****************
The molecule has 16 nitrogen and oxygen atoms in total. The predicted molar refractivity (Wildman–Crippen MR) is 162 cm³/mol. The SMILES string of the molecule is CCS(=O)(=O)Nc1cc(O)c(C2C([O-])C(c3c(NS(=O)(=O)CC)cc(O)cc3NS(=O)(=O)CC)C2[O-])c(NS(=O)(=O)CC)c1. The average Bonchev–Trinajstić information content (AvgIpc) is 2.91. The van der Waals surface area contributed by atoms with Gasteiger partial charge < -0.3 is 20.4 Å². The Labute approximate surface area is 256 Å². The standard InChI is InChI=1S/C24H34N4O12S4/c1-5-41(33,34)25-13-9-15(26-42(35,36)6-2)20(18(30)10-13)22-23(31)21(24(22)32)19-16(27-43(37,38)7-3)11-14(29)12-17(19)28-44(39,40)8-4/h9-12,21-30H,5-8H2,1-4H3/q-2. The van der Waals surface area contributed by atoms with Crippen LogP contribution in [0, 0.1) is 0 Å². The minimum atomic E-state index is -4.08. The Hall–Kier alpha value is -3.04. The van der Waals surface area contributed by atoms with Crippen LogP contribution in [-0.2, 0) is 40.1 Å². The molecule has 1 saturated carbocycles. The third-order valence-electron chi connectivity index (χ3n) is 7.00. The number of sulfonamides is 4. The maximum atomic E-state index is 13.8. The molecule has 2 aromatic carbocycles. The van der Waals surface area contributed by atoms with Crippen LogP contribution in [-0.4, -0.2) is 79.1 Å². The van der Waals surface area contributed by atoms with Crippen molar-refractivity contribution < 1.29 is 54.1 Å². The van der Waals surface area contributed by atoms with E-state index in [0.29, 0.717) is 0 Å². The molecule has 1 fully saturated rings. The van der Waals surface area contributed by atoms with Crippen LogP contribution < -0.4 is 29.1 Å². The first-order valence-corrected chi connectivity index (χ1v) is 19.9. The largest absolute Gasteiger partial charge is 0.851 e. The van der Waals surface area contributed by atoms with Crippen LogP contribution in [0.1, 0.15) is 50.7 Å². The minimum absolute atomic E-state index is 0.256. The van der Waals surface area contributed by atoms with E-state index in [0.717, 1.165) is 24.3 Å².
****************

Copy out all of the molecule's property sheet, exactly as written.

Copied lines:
The molecule has 16 nitrogen and oxygen atoms in total. The predicted molar refractivity (Wildman–Crippen MR) is 162 cm³/mol. The SMILES string of the molecule is CCS(=O)(=O)Nc1cc(O)c(C2C([O-])C(c3c(NS(=O)(=O)CC)cc(O)cc3NS(=O)(=O)CC)C2[O-])c(NS(=O)(=O)CC)c1. The average Bonchev–Trinajstić information content (AvgIpc) is 2.91. The van der Waals surface area contributed by atoms with Gasteiger partial charge < -0.3 is 20.4 Å². The Labute approximate surface area is 256 Å². The standard InChI is InChI=1S/C24H34N4O12S4/c1-5-41(33,34)25-13-9-15(26-42(35,36)6-2)20(18(30)10-13)22-23(31)21(24(22)32)19-16(27-43(37,38)7-3)11-14(29)12-17(19)28-44(39,40)8-4/h9-12,21-30H,5-8H2,1-4H3/q-2. The van der Waals surface area contributed by atoms with Crippen LogP contribution in [0, 0.1) is 0 Å². The minimum atomic E-state index is -4.08. The Hall–Kier alpha value is -3.04. The van der Waals surface area contributed by atoms with Crippen LogP contribution in [-0.2, 0) is 40.1 Å². The molecule has 1 saturated carbocycles. The third-order valence-electron chi connectivity index (χ3n) is 7.00. The number of sulfonamides is 4. The maximum atomic E-state index is 13.8. The molecule has 2 aromatic carbocycles. The van der Waals surface area contributed by atoms with Crippen LogP contribution in [-0.4, -0.2) is 79.1 Å². The van der Waals surface area contributed by atoms with Crippen molar-refractivity contribution < 1.29 is 54.1 Å². The van der Waals surface area contributed by atoms with E-state index in [0.29, 0.717) is 0 Å². The molecule has 1 fully saturated rings. The van der Waals surface area contributed by atoms with Crippen LogP contribution < -0.4 is 29.1 Å². The first-order valence-corrected chi connectivity index (χ1v) is 19.9. The largest absolute Gasteiger partial charge is 0.851 e. The van der Waals surface area contributed by atoms with Crippen LogP contribution in [0.1, 0.15) is 50.7 Å². The minimum absolute atomic E-state index is 0.256. The van der Waals surface area contributed by atoms with E-state index in [0.717, 1.165) is 24.3 Å².